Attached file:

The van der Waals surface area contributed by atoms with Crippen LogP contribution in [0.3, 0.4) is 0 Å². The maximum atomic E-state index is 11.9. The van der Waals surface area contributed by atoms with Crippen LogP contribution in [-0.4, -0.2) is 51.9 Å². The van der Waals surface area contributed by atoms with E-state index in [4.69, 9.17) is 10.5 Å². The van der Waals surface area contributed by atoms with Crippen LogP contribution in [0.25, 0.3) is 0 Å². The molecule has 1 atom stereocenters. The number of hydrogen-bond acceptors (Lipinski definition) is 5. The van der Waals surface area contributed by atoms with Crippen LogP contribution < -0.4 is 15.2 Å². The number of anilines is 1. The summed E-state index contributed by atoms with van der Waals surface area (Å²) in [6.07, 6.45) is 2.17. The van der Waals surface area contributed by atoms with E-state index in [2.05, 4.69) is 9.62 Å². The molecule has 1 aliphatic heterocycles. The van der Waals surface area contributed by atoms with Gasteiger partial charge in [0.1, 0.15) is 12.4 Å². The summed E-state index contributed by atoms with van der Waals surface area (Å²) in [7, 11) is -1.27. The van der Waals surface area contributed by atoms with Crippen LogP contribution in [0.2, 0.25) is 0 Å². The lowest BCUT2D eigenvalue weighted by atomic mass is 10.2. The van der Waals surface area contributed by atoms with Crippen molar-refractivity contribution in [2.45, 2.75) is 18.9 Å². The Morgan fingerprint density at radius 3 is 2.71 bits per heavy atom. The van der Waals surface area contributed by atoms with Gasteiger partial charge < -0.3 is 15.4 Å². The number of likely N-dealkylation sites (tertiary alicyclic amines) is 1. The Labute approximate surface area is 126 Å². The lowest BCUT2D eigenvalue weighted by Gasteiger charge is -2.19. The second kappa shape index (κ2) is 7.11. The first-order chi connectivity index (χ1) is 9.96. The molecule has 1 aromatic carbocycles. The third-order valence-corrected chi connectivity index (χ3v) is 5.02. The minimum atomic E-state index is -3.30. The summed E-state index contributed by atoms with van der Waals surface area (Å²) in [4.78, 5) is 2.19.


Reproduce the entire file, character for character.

The van der Waals surface area contributed by atoms with Crippen LogP contribution in [0.3, 0.4) is 0 Å². The maximum atomic E-state index is 11.9. The van der Waals surface area contributed by atoms with Crippen LogP contribution in [-0.4, -0.2) is 51.9 Å². The van der Waals surface area contributed by atoms with E-state index in [4.69, 9.17) is 10.5 Å². The van der Waals surface area contributed by atoms with Crippen LogP contribution in [0.25, 0.3) is 0 Å². The molecule has 1 atom stereocenters. The number of hydrogen-bond acceptors (Lipinski definition) is 5. The van der Waals surface area contributed by atoms with Crippen LogP contribution < -0.4 is 15.2 Å². The number of anilines is 1. The summed E-state index contributed by atoms with van der Waals surface area (Å²) in [6.07, 6.45) is 2.17. The van der Waals surface area contributed by atoms with E-state index in [2.05, 4.69) is 9.62 Å². The molecule has 1 aliphatic heterocycles. The van der Waals surface area contributed by atoms with Gasteiger partial charge in [0.1, 0.15) is 12.4 Å². The summed E-state index contributed by atoms with van der Waals surface area (Å²) in [7, 11) is -1.27. The van der Waals surface area contributed by atoms with Crippen LogP contribution in [0.2, 0.25) is 0 Å². The lowest BCUT2D eigenvalue weighted by atomic mass is 10.2. The van der Waals surface area contributed by atoms with Crippen molar-refractivity contribution in [2.45, 2.75) is 18.9 Å². The Morgan fingerprint density at radius 3 is 2.71 bits per heavy atom. The van der Waals surface area contributed by atoms with Gasteiger partial charge < -0.3 is 15.4 Å². The number of likely N-dealkylation sites (tertiary alicyclic amines) is 1. The Labute approximate surface area is 126 Å². The lowest BCUT2D eigenvalue weighted by Gasteiger charge is -2.19. The second kappa shape index (κ2) is 7.11. The first-order chi connectivity index (χ1) is 9.96. The molecule has 1 aromatic carbocycles. The third-order valence-corrected chi connectivity index (χ3v) is 5.02. The minimum atomic E-state index is -3.30. The summed E-state index contributed by atoms with van der Waals surface area (Å²) in [4.78, 5) is 2.19.